Halfway through 2014, analysts can pat themselves on the back for being optimistic on energy and health care, but the best performing sector in the S&P 500 (INDEXSP:.INX) – utilities – has had the best performance so far this year. Analysts have stuck to their original positions and still say the sector is unexciting, giving it the largest number of Hold ratings.
“On December 31, the Utilities sector had the lowest percentage of Buy ratings of all ten sectors in the S&P 500 (INDEXSP:.INX). Since that date, the Utilities sector has recorded the highest increase in price of all ten sectors at 16.4% (to 224.93 from 193.21),” writes FactSet senior earnings analyst John Butters.
Michael Mauboussin: Here’s what active managers can do
The debate over active versus passive management continues as trends show the ongoing shift from active into passive funds. Q2 2020 hedge fund letters, conferences and more At the Morningstar Investment Conference, Michael Mauboussin of Counterpoint Global argued that the rise of index funds has made it more difficult to be an active manager. Drawing Read More
Analysts most optimistic on energy and health care
Energy had the highest percentage of Buy ratings followed by health care, 59% and 56% respectively, and they were the second and third best performing sectors for the first half of the year. Now much has changed, with energy and health care switching positions for the second half of the year (56% and 58% Buy ratings) and the utilities sector has ticked up from 34% to 36% Buy ratings, still leaving it ranked dead last.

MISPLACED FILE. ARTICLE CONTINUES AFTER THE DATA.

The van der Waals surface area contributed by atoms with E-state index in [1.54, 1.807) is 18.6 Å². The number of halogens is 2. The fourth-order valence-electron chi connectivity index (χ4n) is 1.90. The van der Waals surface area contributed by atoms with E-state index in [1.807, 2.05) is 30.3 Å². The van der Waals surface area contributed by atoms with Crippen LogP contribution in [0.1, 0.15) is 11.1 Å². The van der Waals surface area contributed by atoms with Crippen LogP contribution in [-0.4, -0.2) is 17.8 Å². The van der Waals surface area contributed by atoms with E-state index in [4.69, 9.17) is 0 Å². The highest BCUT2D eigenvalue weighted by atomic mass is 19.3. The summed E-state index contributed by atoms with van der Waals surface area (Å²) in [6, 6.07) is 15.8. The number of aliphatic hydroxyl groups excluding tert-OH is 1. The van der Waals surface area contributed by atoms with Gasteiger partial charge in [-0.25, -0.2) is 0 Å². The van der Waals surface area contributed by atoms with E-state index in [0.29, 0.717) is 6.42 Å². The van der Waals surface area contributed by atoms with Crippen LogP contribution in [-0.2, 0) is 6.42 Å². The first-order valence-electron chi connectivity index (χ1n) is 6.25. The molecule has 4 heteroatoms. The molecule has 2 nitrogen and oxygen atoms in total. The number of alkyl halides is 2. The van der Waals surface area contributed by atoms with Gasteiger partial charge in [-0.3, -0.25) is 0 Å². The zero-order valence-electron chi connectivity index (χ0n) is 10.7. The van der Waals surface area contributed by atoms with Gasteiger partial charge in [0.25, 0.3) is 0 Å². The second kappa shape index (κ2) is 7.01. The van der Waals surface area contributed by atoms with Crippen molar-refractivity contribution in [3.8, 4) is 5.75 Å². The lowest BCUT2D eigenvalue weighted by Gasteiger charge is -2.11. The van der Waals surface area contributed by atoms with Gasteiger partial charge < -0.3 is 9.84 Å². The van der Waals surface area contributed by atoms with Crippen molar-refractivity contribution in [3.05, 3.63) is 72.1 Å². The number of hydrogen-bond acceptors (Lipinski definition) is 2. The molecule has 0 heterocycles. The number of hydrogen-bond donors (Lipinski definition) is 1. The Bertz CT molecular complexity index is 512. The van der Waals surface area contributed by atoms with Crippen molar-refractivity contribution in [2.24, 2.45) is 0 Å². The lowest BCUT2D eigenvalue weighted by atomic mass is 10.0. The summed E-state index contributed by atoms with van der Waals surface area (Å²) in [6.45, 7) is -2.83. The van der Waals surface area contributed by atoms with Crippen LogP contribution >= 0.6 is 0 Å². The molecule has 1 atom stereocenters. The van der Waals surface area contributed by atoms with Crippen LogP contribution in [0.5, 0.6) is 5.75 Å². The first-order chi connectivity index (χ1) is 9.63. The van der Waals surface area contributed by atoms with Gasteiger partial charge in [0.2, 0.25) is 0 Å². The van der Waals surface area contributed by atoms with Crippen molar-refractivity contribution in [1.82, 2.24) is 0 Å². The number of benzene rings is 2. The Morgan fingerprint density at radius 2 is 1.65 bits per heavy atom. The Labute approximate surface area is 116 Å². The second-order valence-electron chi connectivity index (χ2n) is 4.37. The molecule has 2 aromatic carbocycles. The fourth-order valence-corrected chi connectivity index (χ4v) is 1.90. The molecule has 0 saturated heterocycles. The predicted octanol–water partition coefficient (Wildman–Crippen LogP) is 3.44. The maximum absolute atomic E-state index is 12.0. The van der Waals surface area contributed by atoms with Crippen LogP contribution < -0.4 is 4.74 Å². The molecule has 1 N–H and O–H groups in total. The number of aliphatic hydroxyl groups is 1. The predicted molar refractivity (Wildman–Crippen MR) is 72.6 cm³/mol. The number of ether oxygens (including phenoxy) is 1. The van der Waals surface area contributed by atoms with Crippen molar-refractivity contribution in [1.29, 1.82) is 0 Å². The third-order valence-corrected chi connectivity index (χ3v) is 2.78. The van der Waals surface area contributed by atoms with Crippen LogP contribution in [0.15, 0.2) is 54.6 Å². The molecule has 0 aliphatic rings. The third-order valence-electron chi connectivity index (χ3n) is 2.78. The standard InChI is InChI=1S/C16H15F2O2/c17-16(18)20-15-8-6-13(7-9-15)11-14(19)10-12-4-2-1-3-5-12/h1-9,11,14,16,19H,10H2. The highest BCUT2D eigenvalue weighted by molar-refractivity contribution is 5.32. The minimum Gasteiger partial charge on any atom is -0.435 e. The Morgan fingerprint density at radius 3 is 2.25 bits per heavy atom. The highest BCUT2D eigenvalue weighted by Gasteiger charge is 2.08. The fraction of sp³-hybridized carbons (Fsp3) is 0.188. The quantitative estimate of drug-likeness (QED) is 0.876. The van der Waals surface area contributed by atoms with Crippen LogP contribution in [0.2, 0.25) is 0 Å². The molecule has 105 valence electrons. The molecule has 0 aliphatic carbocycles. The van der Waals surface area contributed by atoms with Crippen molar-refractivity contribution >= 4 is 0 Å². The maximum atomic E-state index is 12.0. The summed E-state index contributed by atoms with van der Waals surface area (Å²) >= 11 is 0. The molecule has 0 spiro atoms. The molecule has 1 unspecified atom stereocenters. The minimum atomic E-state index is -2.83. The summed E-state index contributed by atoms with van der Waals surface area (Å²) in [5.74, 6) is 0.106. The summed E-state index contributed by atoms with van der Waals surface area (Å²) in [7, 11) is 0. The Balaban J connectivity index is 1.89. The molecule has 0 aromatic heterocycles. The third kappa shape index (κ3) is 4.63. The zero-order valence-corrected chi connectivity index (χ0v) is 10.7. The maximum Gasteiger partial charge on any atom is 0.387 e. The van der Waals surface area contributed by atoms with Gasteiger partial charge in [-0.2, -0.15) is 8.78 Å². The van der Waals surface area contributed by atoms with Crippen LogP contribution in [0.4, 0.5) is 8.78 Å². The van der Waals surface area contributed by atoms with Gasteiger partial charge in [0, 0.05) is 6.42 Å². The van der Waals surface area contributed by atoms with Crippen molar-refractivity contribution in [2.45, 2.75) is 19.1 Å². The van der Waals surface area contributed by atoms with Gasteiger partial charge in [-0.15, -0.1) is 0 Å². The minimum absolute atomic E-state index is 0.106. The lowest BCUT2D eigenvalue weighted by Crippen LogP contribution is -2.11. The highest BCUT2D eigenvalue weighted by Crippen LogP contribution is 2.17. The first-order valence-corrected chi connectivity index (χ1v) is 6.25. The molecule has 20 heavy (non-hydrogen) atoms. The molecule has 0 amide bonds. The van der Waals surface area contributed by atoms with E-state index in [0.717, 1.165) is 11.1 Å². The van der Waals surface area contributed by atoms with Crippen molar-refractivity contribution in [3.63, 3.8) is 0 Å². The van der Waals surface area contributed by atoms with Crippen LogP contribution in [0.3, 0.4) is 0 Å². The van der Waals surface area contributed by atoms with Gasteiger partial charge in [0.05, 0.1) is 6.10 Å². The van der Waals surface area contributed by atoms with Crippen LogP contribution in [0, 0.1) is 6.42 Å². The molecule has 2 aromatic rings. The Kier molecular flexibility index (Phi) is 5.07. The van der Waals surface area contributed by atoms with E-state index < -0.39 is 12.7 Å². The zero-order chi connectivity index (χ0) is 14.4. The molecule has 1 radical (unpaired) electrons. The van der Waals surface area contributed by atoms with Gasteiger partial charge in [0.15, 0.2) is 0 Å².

While not many analysts are excited about owning utilities, it’s because they don’t expect too much movement one way or the other. Utilities had the highest percentage of Hold ratings by a fair margin at 57%. Analysts were most pessimistic about telecoms, giving companies in that sector the highest percentage of Sell rating, 13% up from an average of 11% over the last year. Industrials had the lowest percentage of Sell ratings at just 3%.
Macro strategists more pessimistic than industry experts
The bottom-up 12 month S&P 500 price target (simply adding up consensus, market cap weighted price targets for all the companies on the index) rose 3.5% over the past quarter, from 2026 to 2097, while the actual index went up 4.7%, closing the gap a bit. Last year’s bottom-up price target was 1769, 9.8% below the current 1960, and this underestimation has continued despite the consistently bullish sentiment.
The top-down S&P 500 price target fell for the first time so far this year, now projecting a 0.8% drop by the end of this year, showing a clear contradiction between market strategists (who may be putting extra emphasis on macro factors) and industry experts.